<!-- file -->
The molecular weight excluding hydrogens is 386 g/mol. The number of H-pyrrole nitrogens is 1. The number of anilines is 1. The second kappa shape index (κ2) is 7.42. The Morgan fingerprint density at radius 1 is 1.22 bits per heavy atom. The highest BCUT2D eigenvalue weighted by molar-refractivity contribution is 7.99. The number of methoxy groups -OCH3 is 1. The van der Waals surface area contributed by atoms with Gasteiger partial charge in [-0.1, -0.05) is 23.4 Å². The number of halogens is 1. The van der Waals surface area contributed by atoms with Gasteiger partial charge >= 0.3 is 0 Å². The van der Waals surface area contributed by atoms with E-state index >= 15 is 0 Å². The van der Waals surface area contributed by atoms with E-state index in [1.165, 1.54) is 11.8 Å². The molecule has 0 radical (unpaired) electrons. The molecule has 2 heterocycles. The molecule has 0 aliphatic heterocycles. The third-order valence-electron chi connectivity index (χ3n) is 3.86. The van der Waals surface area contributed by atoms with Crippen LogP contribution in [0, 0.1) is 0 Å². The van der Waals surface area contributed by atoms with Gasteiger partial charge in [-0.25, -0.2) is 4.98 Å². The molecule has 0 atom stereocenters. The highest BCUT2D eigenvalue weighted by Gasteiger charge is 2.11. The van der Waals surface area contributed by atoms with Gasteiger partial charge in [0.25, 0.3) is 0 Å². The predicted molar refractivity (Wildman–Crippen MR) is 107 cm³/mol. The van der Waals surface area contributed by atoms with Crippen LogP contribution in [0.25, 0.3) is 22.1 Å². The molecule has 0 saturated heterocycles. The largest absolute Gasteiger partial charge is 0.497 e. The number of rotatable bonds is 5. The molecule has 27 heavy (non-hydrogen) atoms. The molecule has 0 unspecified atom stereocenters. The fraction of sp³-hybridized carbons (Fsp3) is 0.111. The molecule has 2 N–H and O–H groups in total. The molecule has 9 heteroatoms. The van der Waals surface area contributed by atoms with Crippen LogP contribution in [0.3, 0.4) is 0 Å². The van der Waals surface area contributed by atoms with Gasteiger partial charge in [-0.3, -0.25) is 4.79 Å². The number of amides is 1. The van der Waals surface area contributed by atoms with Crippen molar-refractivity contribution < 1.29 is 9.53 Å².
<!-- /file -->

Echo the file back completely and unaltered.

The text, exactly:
The molecular weight excluding hydrogens is 386 g/mol. The number of H-pyrrole nitrogens is 1. The number of anilines is 1. The second kappa shape index (κ2) is 7.42. The Morgan fingerprint density at radius 1 is 1.22 bits per heavy atom. The highest BCUT2D eigenvalue weighted by molar-refractivity contribution is 7.99. The number of methoxy groups -OCH3 is 1. The van der Waals surface area contributed by atoms with Gasteiger partial charge in [-0.1, -0.05) is 23.4 Å². The number of halogens is 1. The van der Waals surface area contributed by atoms with Gasteiger partial charge >= 0.3 is 0 Å². The van der Waals surface area contributed by atoms with E-state index >= 15 is 0 Å². The van der Waals surface area contributed by atoms with E-state index in [1.165, 1.54) is 11.8 Å². The molecule has 0 radical (unpaired) electrons. The molecule has 2 heterocycles. The molecule has 0 aliphatic heterocycles. The third-order valence-electron chi connectivity index (χ3n) is 3.86. The van der Waals surface area contributed by atoms with Crippen LogP contribution in [0, 0.1) is 0 Å². The van der Waals surface area contributed by atoms with Gasteiger partial charge in [-0.25, -0.2) is 4.98 Å². The molecule has 0 atom stereocenters. The highest BCUT2D eigenvalue weighted by Gasteiger charge is 2.11. The van der Waals surface area contributed by atoms with Gasteiger partial charge in [0.25, 0.3) is 0 Å². The predicted molar refractivity (Wildman–Crippen MR) is 107 cm³/mol. The van der Waals surface area contributed by atoms with Crippen LogP contribution in [0.25, 0.3) is 22.1 Å². The molecule has 0 saturated heterocycles. The largest absolute Gasteiger partial charge is 0.497 e. The number of rotatable bonds is 5. The molecule has 27 heavy (non-hydrogen) atoms. The molecule has 0 unspecified atom stereocenters. The fraction of sp³-hybridized carbons (Fsp3) is 0.111. The molecule has 2 N–H and O–H groups in total. The molecule has 9 heteroatoms. The van der Waals surface area contributed by atoms with Crippen LogP contribution in [0.3, 0.4) is 0 Å². The van der Waals surface area contributed by atoms with Gasteiger partial charge in [-0.3, -0.25) is 4.79 Å². The number of amides is 1. The van der Waals surface area contributed by atoms with Crippen molar-refractivity contribution < 1.29 is 9.53 Å².